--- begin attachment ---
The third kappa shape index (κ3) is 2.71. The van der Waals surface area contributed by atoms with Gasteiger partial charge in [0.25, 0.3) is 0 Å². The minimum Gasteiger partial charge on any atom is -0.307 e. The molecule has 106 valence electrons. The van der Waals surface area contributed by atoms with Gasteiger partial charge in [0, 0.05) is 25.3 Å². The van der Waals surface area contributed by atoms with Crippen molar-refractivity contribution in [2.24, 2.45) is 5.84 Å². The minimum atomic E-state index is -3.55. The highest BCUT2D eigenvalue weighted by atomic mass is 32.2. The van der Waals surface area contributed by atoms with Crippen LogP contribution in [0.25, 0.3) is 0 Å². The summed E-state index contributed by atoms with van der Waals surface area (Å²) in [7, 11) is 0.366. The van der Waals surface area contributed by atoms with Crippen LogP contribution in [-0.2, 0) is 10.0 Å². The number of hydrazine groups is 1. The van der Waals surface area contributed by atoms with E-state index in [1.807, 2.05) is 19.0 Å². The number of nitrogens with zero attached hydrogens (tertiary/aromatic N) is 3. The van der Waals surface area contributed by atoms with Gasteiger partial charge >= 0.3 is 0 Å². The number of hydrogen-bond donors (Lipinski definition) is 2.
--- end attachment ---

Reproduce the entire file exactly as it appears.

The third kappa shape index (κ3) is 2.71. The van der Waals surface area contributed by atoms with Gasteiger partial charge in [0.25, 0.3) is 0 Å². The minimum Gasteiger partial charge on any atom is -0.307 e. The molecule has 106 valence electrons. The van der Waals surface area contributed by atoms with Gasteiger partial charge in [0, 0.05) is 25.3 Å². The van der Waals surface area contributed by atoms with Crippen molar-refractivity contribution in [2.24, 2.45) is 5.84 Å². The minimum atomic E-state index is -3.55. The highest BCUT2D eigenvalue weighted by atomic mass is 32.2. The van der Waals surface area contributed by atoms with Crippen LogP contribution in [0.25, 0.3) is 0 Å². The summed E-state index contributed by atoms with van der Waals surface area (Å²) in [7, 11) is 0.366. The van der Waals surface area contributed by atoms with Crippen LogP contribution in [-0.2, 0) is 10.0 Å². The number of hydrazine groups is 1. The van der Waals surface area contributed by atoms with E-state index in [1.807, 2.05) is 19.0 Å². The number of nitrogens with zero attached hydrogens (tertiary/aromatic N) is 3. The van der Waals surface area contributed by atoms with Gasteiger partial charge >= 0.3 is 0 Å². The number of hydrogen-bond donors (Lipinski definition) is 2.